Don't move, sat still, whereas; more than one bird may come in at a time and if you are focused on one bird you can be spotted by another. Also sometimes one will come in without calling.

Let them come into sure kill range and shoot them in the head.....That will put them down on the spot and will keep the pellets out of the valued breast meat.

There are other tricks, but you will learn them over time. Good Luck.
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post #4 of 16 (permalink) Old 10-10-2019, 01:08 PM
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good advice , keep it coming
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post #5 of 16 (permalink) Old 10-10-2019, 05:50 PM
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Give Denny Gulvas a call and get his fall turkey hunting DVD.

Study it, memorize it and go hunt.

there is also a lot of good info on his other DVD's for spring hunting that also apply for the fall.

A bonus of learning to fall hunt is that it will make you a better spring hunter

Ray Eye also has a good fall turkey DVD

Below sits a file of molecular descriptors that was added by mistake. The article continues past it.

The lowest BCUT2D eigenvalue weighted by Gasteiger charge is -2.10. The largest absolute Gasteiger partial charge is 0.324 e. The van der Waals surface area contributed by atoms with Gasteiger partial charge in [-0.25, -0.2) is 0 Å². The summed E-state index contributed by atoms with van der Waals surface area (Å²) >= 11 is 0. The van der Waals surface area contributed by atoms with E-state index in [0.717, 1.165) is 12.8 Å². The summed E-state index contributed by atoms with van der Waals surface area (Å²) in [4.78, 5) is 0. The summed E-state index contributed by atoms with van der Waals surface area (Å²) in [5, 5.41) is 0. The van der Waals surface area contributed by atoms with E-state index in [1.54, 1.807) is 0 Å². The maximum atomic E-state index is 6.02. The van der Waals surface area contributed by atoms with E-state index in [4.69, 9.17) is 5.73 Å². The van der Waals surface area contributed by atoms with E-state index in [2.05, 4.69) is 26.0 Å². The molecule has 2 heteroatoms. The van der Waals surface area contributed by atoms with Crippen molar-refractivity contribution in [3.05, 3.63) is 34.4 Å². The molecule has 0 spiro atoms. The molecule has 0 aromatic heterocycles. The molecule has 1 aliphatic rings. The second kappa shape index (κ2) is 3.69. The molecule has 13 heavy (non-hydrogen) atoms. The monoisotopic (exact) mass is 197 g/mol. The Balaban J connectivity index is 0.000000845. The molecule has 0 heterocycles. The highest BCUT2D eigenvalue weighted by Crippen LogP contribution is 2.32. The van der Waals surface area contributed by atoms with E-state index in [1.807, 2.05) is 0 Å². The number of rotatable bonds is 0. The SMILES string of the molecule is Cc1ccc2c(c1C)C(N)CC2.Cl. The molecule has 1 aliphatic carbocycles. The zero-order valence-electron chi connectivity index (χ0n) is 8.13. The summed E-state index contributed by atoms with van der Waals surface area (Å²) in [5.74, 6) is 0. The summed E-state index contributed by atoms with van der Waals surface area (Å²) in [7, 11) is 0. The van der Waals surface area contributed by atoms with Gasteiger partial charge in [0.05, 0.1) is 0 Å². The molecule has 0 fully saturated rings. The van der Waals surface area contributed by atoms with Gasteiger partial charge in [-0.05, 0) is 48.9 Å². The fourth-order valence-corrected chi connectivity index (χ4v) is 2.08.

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post #6 of 16 (permalink) Old 10-10-2019, 07:08 PM
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Get the Galvas video. Very good info
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post #7 of 16 (permalink) Old 10-10-2019, 09:37 PM
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Chasing fall turkeys is a great adventure. At times it is a long walk with no predetermined route of travel.There are only a few pusuits I enjoy more than slipping though the forest in the fall searching for turkey scratchings or listening for the soft yelps, clucks or purrs of feeding turkeys. At times wildlife encounters exceed the pursuit of the intended quarry. There are not many wild game meals I enjoy more than a young ginny.
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post #8 of 16 (permalink) Old 10-11-2019, 06:57 AM
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Quote:
Originally Posted by Dave B.. View Post
Going to try and hunt hard for fall turkeys this year as I already got my buck in archery season. Never really been out in fall mainly spring Turkey looking for tips to find where the turkeys hangout in the fall and tips on how to hunt them.